Author(s): John C. H. Spence
Publisher: Oxford University Press, Year: 2020
This book tells the human story of one of man’s greatest intellectual adventures – how it came to be understood that light travels at a finite speed, so that when we look up at the stars, we are looking back in time. And how the search for a God-given absolute frame of reference in the universe led most improbably to Einstein’s most famous equation E=mc2, which represents the energy that powers the stars and nuclear weapons.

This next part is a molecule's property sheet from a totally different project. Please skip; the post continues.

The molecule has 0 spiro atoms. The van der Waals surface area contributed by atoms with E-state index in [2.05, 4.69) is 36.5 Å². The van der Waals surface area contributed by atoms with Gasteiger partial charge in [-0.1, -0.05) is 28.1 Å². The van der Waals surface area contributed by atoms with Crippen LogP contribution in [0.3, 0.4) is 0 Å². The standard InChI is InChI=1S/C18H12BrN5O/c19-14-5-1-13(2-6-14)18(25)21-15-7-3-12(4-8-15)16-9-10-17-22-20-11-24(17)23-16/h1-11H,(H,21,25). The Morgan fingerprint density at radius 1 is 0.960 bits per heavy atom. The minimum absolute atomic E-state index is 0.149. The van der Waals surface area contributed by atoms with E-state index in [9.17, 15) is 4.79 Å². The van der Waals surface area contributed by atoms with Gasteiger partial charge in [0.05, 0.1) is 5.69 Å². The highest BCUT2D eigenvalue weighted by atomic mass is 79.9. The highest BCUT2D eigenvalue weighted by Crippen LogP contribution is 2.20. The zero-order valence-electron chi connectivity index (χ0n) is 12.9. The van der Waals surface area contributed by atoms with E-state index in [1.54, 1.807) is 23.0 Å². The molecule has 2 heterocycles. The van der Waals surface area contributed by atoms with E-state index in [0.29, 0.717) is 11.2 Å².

From the ancient Greeks measuring the solar system, to the theory of relativity and satellite navigation, the book takes the reader on a gripping historical journey. We learn how Galileo discovered the moons of Jupiter and used their eclipses as a global clock, allowing travellers to find their Longitude. And how Ole Roemer, noticing that the eclipses were a little late, used this to obtain the first measurement of the speed of light, which takes eight minutes to get to us from the sun. We move from the international collaborations to observe the Transits of Venus, including Cook’s voyage to Australia, to the achievements of Young and Fresnel, whose discoveries eventually taught us that light travels as a wave but arrives as a particle, and all the quantum weirdness which follows. In the nineteenth century, we find Faraday and Maxwell, struggling to understand how light can propagate through the vacuum of space unless it is filled with a ghostly vortex Aether foam. We follow the brilliantly gifted experimentalists Hertz, discoverer of radio, Michelson with his search for the Aether wind, and Foucault and Fizeau with their spinning mirrors and lightbeams across the rooftops of Paris. Messaging faster than light using quantum entanglement, and the reality of the quantum world, conclude this saga.